Asked in a recent poll to cite the most pressing problems facing the state, Okla-homans named the state's economy and unemployment as their greatest concerns.
At 23 percent and 22 percent, respectively, the state's economic and unemployment woes weigh heaviest on the minds of Oklahomans struggling to make their way through the worst economic recession since the Great Depression.
Rounding out the top five responses in the survey conducted by SoonerPoll.com, 12 percent cited education and 9 percent noted the cuts to the state budget and, finally, 5 percent mentioned immigration.
With only 5 percent of Oklahomans citing immigration as their greatest concern, one might imagine Oklahoma's local and state politicians would respond accordingly, focusing efforts on the state's jobless rate and ensuring that Oklahoma City's surge in economic growth in recent years continues.
Such has not been the case, however, as too many Oklahoma politicians insist on demagoguery in regards to immigration.
A history of scaring voters with tales of immigrant boogeymen runs deep in America and, unfortunately, Oklahoma has often found itself at the center of contentious debates over immigration.
From the state's controversial House Bill 1804 legislation to Oklahoma's recent decision to fashion legislation similar to Arizona's controversial new immigration law, immigration remains front and center.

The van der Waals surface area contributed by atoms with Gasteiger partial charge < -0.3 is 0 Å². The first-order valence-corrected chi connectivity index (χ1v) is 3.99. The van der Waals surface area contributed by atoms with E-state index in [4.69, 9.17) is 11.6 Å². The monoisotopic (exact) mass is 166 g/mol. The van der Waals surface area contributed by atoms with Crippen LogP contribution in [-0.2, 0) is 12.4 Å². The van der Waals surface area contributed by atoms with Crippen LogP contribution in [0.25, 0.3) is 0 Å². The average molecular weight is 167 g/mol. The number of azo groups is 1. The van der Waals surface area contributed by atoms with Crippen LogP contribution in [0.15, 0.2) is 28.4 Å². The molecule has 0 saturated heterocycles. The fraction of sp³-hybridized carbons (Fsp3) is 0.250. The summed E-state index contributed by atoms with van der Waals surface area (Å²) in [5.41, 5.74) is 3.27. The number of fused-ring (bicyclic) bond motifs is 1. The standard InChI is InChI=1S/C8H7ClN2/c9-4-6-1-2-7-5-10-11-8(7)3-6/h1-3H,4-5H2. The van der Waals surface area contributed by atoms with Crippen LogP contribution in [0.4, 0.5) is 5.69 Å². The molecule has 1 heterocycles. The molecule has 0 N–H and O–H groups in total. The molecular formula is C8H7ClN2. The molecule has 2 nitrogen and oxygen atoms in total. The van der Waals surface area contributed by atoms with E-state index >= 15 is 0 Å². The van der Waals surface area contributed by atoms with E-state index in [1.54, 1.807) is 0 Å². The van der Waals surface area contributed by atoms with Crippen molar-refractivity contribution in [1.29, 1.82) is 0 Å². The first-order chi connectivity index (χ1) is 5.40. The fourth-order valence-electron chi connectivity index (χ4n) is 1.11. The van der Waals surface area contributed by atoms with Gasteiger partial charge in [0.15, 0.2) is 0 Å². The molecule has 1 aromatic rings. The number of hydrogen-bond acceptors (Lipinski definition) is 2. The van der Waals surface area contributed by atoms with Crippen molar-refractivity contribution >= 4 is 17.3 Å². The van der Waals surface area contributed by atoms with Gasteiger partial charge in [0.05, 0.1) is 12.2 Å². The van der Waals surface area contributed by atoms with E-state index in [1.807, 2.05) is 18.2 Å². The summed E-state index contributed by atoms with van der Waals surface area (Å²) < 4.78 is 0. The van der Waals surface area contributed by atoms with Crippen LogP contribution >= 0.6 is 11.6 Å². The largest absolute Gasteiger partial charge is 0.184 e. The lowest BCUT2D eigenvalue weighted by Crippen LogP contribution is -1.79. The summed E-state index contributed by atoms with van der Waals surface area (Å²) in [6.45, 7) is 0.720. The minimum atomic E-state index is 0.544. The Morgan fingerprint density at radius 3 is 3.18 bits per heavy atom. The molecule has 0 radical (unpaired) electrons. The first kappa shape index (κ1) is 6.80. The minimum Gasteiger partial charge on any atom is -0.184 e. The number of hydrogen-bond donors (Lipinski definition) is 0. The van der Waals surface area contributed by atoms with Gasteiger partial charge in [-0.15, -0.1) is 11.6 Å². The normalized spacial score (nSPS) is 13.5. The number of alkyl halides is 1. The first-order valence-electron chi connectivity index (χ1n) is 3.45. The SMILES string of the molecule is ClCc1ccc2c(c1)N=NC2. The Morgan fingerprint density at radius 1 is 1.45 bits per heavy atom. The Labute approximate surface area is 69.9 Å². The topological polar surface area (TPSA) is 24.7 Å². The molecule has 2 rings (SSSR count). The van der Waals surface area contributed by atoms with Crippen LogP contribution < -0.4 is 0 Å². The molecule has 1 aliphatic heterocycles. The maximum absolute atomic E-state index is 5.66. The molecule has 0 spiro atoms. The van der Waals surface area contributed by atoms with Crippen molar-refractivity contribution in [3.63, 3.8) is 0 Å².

Still, one wonders what the long-term political and economic implications are for the state, particularly in Oklahoma City.
OKC's an amazingly diverse city, and its many different neighborhoods define it similar to the way one thinks of the East Village, Greenwich Village, Chelsea and Chinatown defining Manhattan and its 1.6 million citizens.
Here, it is as impossible to separate OKC from The Paseo, Midtown, the Plaza District, Stockyards City, Heritage Hills or the Asian District as it is possible to disappear into any number of these neighborhoods to escape the bustle and noise of the city.
A drive from Jefferson Park to South OKC is to enter the center of Hispanic culture and commerce.
A bike ride from Mesta Park to Midtown is to ride from the quiet streets of neighborhood tranquility to a nice cold beer on a Tuesday evening.
These neighborhoods " and the neighbors in them " make OKC's economy move just as we move from neighborhood to neighborhood, buying a litany of commerce and goods.
Can Oklahoma City really afford its conservative politicians' rhetoric and time spent on demagoguery over immigration, especially when its unemployment rate inched up to 6.7 percent in June?
Those unemployed live in these neighborhoods, and foreclosure signs have yet to prove their ability to stimulate economic growth.
On a recent episode of "The Daily Show with Jon Stewart," the comedian found quotes from Sen. Edgar Cowan (R-PA, who served from 1861-1867) warning on the passage of the 14th Amendment that California would be "overrun by a flood "¦ of the Mongol race" and "immigrated out of house and home by the Chinese."
"It is utterly and totally impossible to mingle all the various families of men, from the lowest form of the Hottentot up to the highest Caucasian, in the same society," Cowan said.
Maybe, but that's the funny thing about history " when it proves you wrong.
Cooper is a graduate student in screen studies and English at Oklahoma State University. He lives in OKC.